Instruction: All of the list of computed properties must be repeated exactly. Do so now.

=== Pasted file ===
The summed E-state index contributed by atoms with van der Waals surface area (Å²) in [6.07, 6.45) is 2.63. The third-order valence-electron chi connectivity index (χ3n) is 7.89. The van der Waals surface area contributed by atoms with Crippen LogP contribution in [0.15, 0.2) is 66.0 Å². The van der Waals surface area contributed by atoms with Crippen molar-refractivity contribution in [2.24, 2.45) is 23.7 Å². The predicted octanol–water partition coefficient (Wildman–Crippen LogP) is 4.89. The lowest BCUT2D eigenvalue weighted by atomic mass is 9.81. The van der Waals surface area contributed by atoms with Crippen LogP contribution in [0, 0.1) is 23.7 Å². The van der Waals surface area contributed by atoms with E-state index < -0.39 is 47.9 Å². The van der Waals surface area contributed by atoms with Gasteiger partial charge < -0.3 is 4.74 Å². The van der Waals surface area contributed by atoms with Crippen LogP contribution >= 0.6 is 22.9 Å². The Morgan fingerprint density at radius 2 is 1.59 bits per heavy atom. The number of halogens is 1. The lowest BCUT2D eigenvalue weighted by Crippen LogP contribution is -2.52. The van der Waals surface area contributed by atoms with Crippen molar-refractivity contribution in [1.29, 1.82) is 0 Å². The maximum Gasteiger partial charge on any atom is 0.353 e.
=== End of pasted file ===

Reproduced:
The summed E-state index contributed by atoms with van der Waals surface area (Å²) in [6.07, 6.45) is 2.63. The third-order valence-electron chi connectivity index (χ3n) is 7.89. The van der Waals surface area contributed by atoms with Crippen LogP contribution in [0.15, 0.2) is 66.0 Å². The van der Waals surface area contributed by atoms with Crippen molar-refractivity contribution in [2.24, 2.45) is 23.7 Å². The predicted octanol–water partition coefficient (Wildman–Crippen LogP) is 4.89. The lowest BCUT2D eigenvalue weighted by atomic mass is 9.81. The van der Waals surface area contributed by atoms with Crippen LogP contribution in [0, 0.1) is 23.7 Å². The van der Waals surface area contributed by atoms with E-state index < -0.39 is 47.9 Å². The van der Waals surface area contributed by atoms with Gasteiger partial charge < -0.3 is 4.74 Å². The van der Waals surface area contributed by atoms with Crippen LogP contribution >= 0.6 is 22.9 Å². The Morgan fingerprint density at radius 2 is 1.59 bits per heavy atom. The number of halogens is 1. The lowest BCUT2D eigenvalue weighted by Crippen LogP contribution is -2.52. The van der Waals surface area contributed by atoms with Crippen molar-refractivity contribution in [1.29, 1.82) is 0 Å². The maximum Gasteiger partial charge on any atom is 0.353 e.